There is an interesting class of simplicial groups that I have wondered about the higher categorical interpretations of their structure. and which may show another aspect of this. The idea is that they are general up to level n and then from that point on each box has a unique thin filler. (This in this context means in the subgroup generated by degenerate elements.) In the case of n= 1 (or 2 depending on how you count!) these simplicial groups have crossed complexes as their Moore complexes. These structures are nested (of course) and the inclusions have left adjoints. Of course, this is not quite what Skave is asking about as these are all ‘groupoids’ but I wonder what the n-categorical analogue might look like. Perhaps the Whitehead tower is related to this, but I am not at all sure. These homotopy types would have trivial Whitehead products from some point on, but possibly a lot of other information could be gleaned from them. The left adjoint would therefore give a universal way of killing the Whitehead products at a given level. (Does that make sense?)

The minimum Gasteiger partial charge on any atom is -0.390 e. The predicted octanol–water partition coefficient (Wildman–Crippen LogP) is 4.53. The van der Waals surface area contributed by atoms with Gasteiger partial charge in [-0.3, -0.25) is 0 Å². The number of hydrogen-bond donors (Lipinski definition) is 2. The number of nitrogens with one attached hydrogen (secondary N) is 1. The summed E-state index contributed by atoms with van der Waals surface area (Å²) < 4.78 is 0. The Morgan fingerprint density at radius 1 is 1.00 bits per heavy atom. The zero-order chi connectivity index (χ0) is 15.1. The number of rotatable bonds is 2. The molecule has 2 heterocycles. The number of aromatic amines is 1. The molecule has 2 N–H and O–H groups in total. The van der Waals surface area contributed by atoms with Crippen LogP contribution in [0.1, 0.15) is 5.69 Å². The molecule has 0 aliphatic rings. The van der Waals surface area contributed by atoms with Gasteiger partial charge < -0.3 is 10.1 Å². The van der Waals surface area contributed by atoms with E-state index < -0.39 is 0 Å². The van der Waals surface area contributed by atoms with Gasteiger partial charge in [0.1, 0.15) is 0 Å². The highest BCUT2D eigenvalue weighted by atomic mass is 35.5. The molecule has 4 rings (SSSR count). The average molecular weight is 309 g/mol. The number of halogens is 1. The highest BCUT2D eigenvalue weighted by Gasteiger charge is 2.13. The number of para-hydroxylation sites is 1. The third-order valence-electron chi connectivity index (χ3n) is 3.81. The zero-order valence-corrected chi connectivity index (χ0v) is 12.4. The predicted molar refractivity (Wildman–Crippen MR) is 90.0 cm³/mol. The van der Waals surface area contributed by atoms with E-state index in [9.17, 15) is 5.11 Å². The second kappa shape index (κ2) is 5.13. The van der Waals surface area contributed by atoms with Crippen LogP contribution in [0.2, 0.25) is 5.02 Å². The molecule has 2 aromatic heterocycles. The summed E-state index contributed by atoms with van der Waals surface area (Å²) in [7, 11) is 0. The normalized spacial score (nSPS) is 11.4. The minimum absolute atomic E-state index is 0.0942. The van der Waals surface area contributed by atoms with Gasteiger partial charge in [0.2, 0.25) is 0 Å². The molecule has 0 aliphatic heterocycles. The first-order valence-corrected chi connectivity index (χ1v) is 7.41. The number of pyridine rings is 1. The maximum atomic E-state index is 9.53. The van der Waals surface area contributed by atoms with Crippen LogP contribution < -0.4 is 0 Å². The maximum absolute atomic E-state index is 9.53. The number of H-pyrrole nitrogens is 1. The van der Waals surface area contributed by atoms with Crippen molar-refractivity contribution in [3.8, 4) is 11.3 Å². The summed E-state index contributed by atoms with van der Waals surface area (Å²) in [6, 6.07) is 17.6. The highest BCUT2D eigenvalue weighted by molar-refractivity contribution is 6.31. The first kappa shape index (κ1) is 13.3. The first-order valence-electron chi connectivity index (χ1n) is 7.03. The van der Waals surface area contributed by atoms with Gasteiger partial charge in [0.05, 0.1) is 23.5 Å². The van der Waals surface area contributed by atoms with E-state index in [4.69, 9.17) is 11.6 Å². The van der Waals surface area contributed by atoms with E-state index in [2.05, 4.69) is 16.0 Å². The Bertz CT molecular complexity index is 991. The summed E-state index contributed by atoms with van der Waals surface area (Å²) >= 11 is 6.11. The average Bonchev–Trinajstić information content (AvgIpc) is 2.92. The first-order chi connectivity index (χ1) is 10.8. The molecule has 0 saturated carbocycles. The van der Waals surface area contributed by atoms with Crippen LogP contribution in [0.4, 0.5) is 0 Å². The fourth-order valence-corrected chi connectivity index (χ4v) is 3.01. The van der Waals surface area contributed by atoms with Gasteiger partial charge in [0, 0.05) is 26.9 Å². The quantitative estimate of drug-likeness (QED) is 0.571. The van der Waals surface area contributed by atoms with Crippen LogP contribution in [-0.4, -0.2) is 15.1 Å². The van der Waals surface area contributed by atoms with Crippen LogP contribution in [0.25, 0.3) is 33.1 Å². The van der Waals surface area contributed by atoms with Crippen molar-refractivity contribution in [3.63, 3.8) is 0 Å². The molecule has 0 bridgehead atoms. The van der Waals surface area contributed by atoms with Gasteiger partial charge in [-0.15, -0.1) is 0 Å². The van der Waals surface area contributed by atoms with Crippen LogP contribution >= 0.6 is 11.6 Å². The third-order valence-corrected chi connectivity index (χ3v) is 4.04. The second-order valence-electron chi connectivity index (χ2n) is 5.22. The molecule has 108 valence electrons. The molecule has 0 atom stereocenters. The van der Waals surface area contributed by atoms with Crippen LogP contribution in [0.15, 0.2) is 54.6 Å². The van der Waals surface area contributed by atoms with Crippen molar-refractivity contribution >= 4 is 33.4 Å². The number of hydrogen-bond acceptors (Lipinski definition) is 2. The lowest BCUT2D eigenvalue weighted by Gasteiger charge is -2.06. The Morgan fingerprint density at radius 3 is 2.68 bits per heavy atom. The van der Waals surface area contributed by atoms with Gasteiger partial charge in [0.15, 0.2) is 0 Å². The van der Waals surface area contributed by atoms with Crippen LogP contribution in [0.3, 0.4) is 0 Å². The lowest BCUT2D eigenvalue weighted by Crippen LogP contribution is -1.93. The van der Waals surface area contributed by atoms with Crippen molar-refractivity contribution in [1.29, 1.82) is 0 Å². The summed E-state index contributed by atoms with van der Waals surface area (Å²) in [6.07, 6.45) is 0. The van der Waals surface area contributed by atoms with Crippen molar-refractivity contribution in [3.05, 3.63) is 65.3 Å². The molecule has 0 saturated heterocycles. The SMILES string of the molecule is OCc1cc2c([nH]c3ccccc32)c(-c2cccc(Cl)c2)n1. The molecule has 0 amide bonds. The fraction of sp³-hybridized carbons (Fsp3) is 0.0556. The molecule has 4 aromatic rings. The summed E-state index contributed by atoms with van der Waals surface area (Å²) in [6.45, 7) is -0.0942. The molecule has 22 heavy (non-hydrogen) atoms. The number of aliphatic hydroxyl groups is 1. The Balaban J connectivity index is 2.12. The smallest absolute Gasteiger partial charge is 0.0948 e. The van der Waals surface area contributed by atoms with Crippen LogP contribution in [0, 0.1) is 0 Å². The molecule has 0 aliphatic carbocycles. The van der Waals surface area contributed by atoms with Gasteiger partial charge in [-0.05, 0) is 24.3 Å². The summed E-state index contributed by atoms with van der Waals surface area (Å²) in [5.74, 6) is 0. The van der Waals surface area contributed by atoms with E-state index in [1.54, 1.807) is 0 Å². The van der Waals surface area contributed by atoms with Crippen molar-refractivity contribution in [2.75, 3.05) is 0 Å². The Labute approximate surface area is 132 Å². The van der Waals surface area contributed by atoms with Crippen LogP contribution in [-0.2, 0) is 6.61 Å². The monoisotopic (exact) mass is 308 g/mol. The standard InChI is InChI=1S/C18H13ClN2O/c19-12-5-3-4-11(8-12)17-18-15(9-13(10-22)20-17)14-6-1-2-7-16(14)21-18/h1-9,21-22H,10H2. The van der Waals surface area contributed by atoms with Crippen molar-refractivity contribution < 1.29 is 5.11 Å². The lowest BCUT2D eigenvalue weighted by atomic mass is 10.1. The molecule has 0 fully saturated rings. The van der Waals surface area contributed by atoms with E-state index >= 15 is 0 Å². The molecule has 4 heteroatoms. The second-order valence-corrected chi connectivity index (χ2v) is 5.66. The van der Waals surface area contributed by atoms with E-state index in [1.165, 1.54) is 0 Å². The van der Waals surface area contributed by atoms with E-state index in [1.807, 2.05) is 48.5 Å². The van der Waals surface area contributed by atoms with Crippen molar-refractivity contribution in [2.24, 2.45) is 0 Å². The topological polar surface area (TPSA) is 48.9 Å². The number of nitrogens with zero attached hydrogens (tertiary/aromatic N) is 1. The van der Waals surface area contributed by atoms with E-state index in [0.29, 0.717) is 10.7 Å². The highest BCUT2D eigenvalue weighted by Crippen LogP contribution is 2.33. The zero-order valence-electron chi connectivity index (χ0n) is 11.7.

]]>If you focus on one object at a time, then this is looping.

]]>If you look at just groupoids, then in spaces (via the homotopy hypothesis) this is the Whitehead tower.

]]>Since objects in categories are only well-identified up to the equivalences between them, one way to ask what you ask is, I suppose, whether there is a process that takes an $n$-category and somehow universally for some $k \leq n$ turns its $r \leq k$-morphisms into equivalences.

I am not sure if I have seen this discussed much, but I suppose one may certainly consider it. (One example that vaguely comes to mind is maybe Kan’s Ex functor. )

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